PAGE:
Twig girdlers are a pest that can be managed easily with good sanitation practices. Homeowners should collect and destroy infested twigs and branches they find on the ground, beginning in the fall or early spring. This will eliminate the overwintering larvae. Infested limbs should also be pruned out and burned, if feasible. Sanitation is a cheap environmentally friendly way to manage these pests, especially for small plantings.

Alternatives for Turf in Shady Areas

David Hillock

Keeping turfgrass alive in shade in Oklahoma is quite challenging to say the least.  Heavy shade created by dense canopies of trees in small residential areas creates an environment that is far from desirable for turfgrasses, even for the turf-type tall fescues, which are moderately shade tolerant.  Under such circumstances, stresses such as poor light quality and quantity, competition for water and nutrients, poor air movement, and leaf litter usually result in failure to establish a lawn.

Where such conditions exist and all attempts of establishing a turfgrass have failed, consider shade tolerant perennial flowers, groundcovers, or mulched beds.  Granted you will not be able to romp and play on the perennials and groundcovers, but you won’t have to mow them once a week either.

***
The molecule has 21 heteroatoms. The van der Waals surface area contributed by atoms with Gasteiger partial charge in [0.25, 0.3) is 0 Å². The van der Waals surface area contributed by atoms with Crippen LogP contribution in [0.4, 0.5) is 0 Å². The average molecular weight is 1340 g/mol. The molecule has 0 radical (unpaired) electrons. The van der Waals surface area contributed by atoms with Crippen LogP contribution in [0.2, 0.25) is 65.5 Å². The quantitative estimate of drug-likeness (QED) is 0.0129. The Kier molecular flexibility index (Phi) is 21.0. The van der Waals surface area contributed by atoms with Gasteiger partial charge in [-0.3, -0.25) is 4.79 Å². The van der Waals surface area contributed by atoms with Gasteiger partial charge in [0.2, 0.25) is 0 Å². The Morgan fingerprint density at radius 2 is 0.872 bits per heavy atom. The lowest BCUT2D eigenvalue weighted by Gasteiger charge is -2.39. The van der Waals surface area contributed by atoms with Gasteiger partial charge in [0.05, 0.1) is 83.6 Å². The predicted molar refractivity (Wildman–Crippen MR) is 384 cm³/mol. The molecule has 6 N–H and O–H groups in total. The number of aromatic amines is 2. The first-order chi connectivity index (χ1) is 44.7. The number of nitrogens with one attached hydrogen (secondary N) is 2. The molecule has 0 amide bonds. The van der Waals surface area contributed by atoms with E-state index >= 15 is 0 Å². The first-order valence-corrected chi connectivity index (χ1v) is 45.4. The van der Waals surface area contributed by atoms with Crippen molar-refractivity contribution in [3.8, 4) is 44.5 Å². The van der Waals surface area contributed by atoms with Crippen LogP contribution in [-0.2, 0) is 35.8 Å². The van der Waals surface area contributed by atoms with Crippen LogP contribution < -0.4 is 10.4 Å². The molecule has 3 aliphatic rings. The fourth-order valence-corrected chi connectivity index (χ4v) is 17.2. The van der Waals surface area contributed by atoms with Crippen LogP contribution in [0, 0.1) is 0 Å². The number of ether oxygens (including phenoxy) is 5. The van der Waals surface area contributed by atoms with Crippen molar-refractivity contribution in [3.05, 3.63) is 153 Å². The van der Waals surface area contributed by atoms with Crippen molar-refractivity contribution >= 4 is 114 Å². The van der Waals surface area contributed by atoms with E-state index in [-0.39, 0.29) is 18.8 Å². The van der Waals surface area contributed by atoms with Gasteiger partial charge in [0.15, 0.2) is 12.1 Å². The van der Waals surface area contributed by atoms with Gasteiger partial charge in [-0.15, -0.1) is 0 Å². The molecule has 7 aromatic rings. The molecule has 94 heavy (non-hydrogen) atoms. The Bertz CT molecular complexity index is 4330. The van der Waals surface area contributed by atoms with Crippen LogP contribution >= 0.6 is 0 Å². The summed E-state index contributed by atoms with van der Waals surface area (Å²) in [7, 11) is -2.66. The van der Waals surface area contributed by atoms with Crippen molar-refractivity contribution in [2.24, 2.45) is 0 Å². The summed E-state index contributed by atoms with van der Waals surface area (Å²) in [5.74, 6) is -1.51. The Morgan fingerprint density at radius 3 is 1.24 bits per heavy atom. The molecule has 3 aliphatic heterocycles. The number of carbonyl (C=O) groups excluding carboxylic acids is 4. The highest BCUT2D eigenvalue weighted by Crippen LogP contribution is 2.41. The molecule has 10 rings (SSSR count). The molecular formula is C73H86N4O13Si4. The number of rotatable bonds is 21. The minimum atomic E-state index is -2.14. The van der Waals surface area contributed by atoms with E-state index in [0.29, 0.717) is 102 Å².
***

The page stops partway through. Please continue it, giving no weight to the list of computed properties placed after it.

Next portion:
Perennials and groundcovers that tend to compete well with trees for water and nutrients once established.

  • English Ivy (Hedera helix)
  • Carpet Bugleweed (Ajuga reptans)
  • Common Periwinkle (Vinca minor, V. major)

Other plants that may be considered depending on available light and water.

For Deep Shade:

  • Sweet Violet (Viola odorata)
  • Black Mondo Grass (Ophiopogon planiscapus ‘Arabicus’)
  • Japanese Painted Fern (Athyrium nipponicum var. pictum)
  • Yellow Archangel (Lamiastrum galeobdolon)
  • Sweet Woodruff (Galium odoratum)
  • Lily-of-the-valley (Convallaria majalis)
  • Allegheny Spurge (Pachysandra procumbens)